Kendra Scott x UT Austin: Future of Female Leadership

Mackenzie Dyer

Empowering women to lead and encouraging the world to follow is the theme for a free event hosted by The University of Texas and Kendra Scott. Focusing on the future of female leadership, the event promises celebrity appearances and upcoming news for entrepreneurial students at UT.

Scott, designer and CEO of her eponymous jewelry company, will open the Bass Concert Hall doors at 3 p.m. on Sept. 24 for opening remarks from a surprise guest. According to the event’s Facebook page, a word from President Fenves will follow. Then a “Female Power Panel” that features Scott, more surprise guests and a country music performance will conclude the evening. Allotted time for socializing, free drinks and snacks will wrap up around
6:30 p.m.

Available information on the event is limited, which has many students questioning if it is just for fun or something more.

“I’m assuming ‘special guest (everyone’s favorite longhorn)’ means Matthew McConaughey,” public relations senior Evie Morris said. “All the Facebook page says is it’s an exciting event celebrating women leaders. I guess I’m getting girl
boss vibes.”

Even Chottie Hamilton, a marketing senior and a former Kendra Scott intern, is unsure. She said the company usually discusses plans openly, but this development has been
kept quiet.

Regardless of the details, Hamilton said working for Scott in 2018 was inspirational for her, and she is excited to go support the team.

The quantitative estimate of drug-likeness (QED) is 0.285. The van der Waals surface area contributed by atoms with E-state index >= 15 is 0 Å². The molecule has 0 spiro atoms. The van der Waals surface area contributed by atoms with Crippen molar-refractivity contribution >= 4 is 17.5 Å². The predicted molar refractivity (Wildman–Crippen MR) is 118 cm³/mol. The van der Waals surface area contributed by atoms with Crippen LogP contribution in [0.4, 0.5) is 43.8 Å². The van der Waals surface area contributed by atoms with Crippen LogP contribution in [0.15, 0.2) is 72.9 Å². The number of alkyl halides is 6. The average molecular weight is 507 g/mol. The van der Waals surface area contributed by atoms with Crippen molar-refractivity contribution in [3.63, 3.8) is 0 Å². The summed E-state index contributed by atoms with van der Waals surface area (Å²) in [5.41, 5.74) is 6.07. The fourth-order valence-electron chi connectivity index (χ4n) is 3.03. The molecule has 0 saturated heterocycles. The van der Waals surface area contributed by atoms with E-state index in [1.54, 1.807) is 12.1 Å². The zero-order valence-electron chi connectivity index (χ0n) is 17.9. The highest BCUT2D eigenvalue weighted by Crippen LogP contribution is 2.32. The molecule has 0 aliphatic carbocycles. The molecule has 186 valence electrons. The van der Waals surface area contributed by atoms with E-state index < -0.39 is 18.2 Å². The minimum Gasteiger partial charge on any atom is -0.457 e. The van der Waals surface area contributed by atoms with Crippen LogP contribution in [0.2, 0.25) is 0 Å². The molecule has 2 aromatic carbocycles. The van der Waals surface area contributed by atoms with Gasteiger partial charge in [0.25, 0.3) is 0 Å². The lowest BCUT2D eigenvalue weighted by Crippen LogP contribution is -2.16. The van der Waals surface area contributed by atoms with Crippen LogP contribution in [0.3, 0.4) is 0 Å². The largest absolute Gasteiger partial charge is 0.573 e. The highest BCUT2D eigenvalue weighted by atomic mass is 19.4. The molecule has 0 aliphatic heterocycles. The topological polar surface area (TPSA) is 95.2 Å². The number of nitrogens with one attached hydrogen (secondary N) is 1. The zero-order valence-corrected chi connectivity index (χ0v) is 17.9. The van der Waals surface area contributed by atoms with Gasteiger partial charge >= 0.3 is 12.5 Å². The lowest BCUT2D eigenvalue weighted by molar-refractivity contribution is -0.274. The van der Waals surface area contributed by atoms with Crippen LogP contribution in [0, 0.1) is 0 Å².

“They do such great things in the community and nationwide,” Hamilton said. “To do something for UT, I think,
is special.”

Holding private information from the event’s communication team, Sara Kopenec, marketing senior and student ambassador for Kendra Scott’s event said there are rules regarding what she can and cannot say before the event officially kicks off at 4  p.m.

“Basically, Kendra Scott is sponsoring this massive new initiative at UT to promote female leadership and entrepreneurship,” Kopenec said. “She wants a place where women can connect, host female panels and networking events.” 

Kopenec recommends that any current UT students or faculty members wanting to get involved in entrepreneurship or connect with business-oriented women should attend.

With her experience in the business school at UT, Kopenec said while there are already networking opportunities, they can sometimes feel intimidating. 

“I believe there are barriers women overcome in entrepreneurship because there are tendencies we have not to speak our ideas, not (to) raise our hand in a boardroom or not to have a seat in the room,” Kopenec said. “Creating a program where we have that seat could give women a more comfortable space to share their ideas without being shut down.”

With the promise of this new initiative, both Hamilton and Kopenec agree that Scott uses her now billion-dollar company for good and she has a keen perspective on what it means to be a female leader.

Hamilton said she thinks Scott’s initiative will give back by “helping younger generations develop into strong, successful women and men alike and be the best versions
of (themselves).” 

Attendance is open to current UT students and faculty with ID for verification. Stadium Rules rules apply, meaning attendees should bring clear bags or arrive in time for a backpack check.